You just have to be careful. Dumb luck will have it that if you ever decide to criticize someone doing (or rather, NOT doing) their share will have you doing so to one that either cannot, or has just innocently enough preferred to "let them eat cake" w/o realizing what that really entails.

One of the worst feelings in the world is yelling at someone who actually has a legitimate reason for not doing what most of us should. SO maybe it is best to just ignore it while you are on line and wait until you get home before you post it online to vent to a bunch of like minded individuals....... ;)







(guilty)

nycla3
January 19th, 2009, 04:44 PM
As for the 10% that do not help, I am tempted sometimes to actually "help" them myself. For some reason, people who are not ready to do their own work are very uncomfortable when a stranger, not in uniform, wants to "help" them! ;)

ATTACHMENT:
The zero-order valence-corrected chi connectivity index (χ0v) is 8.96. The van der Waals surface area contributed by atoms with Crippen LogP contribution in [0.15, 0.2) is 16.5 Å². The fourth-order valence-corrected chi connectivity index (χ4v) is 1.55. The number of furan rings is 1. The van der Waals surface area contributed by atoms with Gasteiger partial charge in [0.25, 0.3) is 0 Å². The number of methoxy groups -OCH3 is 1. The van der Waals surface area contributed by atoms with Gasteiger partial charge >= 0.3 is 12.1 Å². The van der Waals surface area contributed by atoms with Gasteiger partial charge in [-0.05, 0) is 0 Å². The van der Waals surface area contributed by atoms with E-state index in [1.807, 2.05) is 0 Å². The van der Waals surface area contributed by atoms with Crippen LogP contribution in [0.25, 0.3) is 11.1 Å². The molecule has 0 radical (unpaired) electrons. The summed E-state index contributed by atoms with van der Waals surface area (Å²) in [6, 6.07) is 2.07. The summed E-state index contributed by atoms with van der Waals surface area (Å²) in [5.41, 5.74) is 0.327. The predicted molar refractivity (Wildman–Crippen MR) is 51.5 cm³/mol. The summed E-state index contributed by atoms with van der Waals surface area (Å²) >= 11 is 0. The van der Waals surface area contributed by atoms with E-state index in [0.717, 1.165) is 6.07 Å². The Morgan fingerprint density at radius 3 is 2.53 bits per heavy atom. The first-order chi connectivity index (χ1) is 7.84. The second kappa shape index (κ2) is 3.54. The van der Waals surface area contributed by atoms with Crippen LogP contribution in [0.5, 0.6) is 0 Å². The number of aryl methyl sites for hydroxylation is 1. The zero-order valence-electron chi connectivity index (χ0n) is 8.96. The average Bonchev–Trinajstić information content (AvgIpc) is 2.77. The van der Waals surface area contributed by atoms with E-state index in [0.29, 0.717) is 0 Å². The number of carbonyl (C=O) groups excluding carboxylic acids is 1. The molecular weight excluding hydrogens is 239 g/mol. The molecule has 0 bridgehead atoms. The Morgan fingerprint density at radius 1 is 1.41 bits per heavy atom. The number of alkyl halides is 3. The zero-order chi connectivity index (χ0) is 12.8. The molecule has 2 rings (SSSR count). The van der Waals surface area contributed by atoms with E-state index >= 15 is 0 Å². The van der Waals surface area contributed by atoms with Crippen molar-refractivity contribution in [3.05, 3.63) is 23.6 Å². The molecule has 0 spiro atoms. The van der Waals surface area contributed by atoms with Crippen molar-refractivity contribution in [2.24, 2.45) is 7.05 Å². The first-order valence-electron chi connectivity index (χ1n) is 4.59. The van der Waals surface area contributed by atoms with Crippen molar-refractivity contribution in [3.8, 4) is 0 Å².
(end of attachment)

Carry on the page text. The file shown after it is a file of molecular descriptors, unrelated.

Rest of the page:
You just have to be careful. Dumb luck will have it that if you ever decide to criticize someone doing (or rather, NOT doing) their share will have you doing so to one that either cannot, or has just innocently enough preferred to "let them eat cake" w/o realizing what that really entails.

One of the worst feelings in the world is yellig at someone who actually has a legitimate reason for not doing what most of us should. SO maybe it is best to just ignore it while you are online and wait until you get home before you post it online to vent to a bunch of like minded individuals....... ;)
(guilty)